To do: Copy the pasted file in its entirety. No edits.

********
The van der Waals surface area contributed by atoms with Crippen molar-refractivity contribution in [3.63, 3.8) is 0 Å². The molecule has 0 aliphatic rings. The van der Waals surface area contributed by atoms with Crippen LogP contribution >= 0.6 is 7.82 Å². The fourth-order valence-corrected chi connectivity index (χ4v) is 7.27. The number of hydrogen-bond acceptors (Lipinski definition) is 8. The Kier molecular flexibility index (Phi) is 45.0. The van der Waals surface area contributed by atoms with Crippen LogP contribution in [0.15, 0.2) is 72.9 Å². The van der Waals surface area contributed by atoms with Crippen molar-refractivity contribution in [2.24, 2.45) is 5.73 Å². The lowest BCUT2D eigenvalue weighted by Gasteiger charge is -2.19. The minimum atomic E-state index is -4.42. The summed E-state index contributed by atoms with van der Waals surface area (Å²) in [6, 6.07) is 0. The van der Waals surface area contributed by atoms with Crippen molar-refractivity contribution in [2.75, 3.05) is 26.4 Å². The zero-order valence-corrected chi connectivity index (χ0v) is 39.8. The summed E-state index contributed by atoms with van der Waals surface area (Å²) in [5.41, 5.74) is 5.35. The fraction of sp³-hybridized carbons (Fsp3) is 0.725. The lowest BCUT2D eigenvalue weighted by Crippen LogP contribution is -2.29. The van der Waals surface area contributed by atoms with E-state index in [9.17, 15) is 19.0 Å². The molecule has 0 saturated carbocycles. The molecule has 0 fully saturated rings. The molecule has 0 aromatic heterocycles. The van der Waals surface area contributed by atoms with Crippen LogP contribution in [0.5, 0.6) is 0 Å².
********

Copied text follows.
The van der Waals surface area contributed by atoms with Crippen molar-refractivity contribution in [3.63, 3.8) is 0 Å². The molecule has 0 aliphatic rings. The van der Waals surface area contributed by atoms with Crippen LogP contribution >= 0.6 is 7.82 Å². The fourth-order valence-corrected chi connectivity index (χ4v) is 7.27. The number of hydrogen-bond acceptors (Lipinski definition) is 8. The Kier molecular flexibility index (Phi) is 45.0. The van der Waals surface area contributed by atoms with Crippen LogP contribution in [0.15, 0.2) is 72.9 Å². The van der Waals surface area contributed by atoms with Crippen molar-refractivity contribution in [2.24, 2.45) is 5.73 Å². The lowest BCUT2D eigenvalue weighted by Gasteiger charge is -2.19. The minimum atomic E-state index is -4.42. The summed E-state index contributed by atoms with van der Waals surface area (Å²) in [6, 6.07) is 0. The van der Waals surface area contributed by atoms with Crippen molar-refractivity contribution in [2.75, 3.05) is 26.4 Å². The zero-order valence-corrected chi connectivity index (χ0v) is 39.8. The summed E-state index contributed by atoms with van der Waals surface area (Å²) in [5.41, 5.74) is 5.35. The fraction of sp³-hybridized carbons (Fsp3) is 0.725. The lowest BCUT2D eigenvalue weighted by Crippen LogP contribution is -2.29. The van der Waals surface area contributed by atoms with E-state index in [9.17, 15) is 19.0 Å². The molecule has 0 saturated carbocycles. The molecule has 0 fully saturated rings. The molecule has 0 aromatic heterocycles. The van der Waals surface area contributed by atoms with Crippen LogP contribution in [0.5, 0.6) is 0 Å².